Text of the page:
European Union policy makers were already skeptical about the safety of their corporations' data in the public cloud, and the existence of PRISM and other top-secret programs that monitor online services with the goal of deterring terrorist and criminal activity has done nothing but stoke that skepticism into a raging fire of near-paranoia.

Ever since the revelations of apparently rampant United States government tapping of cloud-based data and online services from leaked material from former National Security Agency contractor Edward Snowden, cloud computing vendors in the U.S. have been holding their breath waiting on official reaction from the E.U.

That day, it seems, is coming.

Lawmakers in the E.U. are attaching broad amendments to a 2012 set of digital privacy regulations that could, if enacted, severely curtail and even outright block E.U. businesses and private citizens from using U.S.-based cloud services.

There are several proposed amendments to the privacy regulations, including prohibiting the transfer of E.U. corporate data to U.S.-based clouds altogether, unless several conditions are met, such as making it very clear where the data is going and that there will be the risk of outside monitoring by intelligence services. New proposed regulations would also sanction European companies that ignored these rules and used U.S. services anyway.

Up until now, the U.S. and the E.U. have managed to establish a fairly one-sided arrangement in the handling of E.U. corporate data: safe harbor rules have essentially let U.S. companies promise to abide by E.U. privacy rules, though without much oversight, thanks to the hard-line lobbying made by U.S. diplomatic services on behalf of U.S. technology interests.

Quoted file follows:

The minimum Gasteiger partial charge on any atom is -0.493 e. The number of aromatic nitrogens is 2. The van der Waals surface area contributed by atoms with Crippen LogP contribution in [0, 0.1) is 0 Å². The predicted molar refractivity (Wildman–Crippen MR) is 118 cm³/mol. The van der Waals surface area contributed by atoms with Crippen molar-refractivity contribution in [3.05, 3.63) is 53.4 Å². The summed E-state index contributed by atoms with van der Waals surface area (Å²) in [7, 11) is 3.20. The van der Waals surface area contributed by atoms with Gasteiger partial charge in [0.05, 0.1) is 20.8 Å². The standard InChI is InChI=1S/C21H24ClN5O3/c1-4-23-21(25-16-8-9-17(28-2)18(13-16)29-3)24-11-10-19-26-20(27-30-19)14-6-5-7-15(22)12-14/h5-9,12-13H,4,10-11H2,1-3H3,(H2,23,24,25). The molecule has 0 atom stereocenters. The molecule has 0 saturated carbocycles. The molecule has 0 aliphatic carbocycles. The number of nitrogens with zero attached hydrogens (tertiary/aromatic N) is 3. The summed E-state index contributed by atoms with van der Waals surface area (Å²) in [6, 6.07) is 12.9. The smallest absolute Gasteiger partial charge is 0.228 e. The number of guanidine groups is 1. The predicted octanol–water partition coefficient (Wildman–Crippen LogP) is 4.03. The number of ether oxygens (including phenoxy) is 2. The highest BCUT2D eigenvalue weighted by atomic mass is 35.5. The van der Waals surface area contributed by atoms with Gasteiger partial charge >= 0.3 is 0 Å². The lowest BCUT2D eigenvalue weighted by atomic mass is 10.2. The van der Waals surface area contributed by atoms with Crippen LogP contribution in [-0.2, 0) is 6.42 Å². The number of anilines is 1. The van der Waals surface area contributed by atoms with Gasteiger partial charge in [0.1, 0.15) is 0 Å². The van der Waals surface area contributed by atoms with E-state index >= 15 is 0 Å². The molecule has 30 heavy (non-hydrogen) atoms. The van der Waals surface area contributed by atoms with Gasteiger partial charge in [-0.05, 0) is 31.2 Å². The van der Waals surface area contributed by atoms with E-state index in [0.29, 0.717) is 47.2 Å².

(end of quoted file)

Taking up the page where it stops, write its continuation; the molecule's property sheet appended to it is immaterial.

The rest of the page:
The actions taken by U.S. intelligence services, however, threaten to completely unravel that tenuous relationship. The E.U. is pushing back against U.S. policies, trying to ensure their citizens' data security in light of programs that openly target anyone but U.S. citizens.

Besides additional regulations, E.U. technology vendors are also pushing to have more cloud availability from native sources, which would ally E.U. member fears about U.S. spying, but would also have the effect of Balkanizing data on the Internet within geographic regions. That would make the usefulness of any commercial app or project that relied on the availability of such data a far more complicated process.

U.S. vendors and policy makers are, naturally, alarmed by the notion of the E.U. going it their own way, because let's face it, that's a lot of money walking away from the table, both in direct business and the secondary effects of a walled-off data source.

More than anything else, it probably won't be the hue and cry of privacy activists that will get the NSA and its counterparts in the intelligence community to shape up, but rather the very real pressure technology companies will put on U.S. lawmakers to get this situation fixed. Of course, thanks to the government shutdown, the NSA can still play while the Congressional cat's away.

But it may already too late. Burned by the U.S., the E.U. may just end up going alone in cloud computing anyway.

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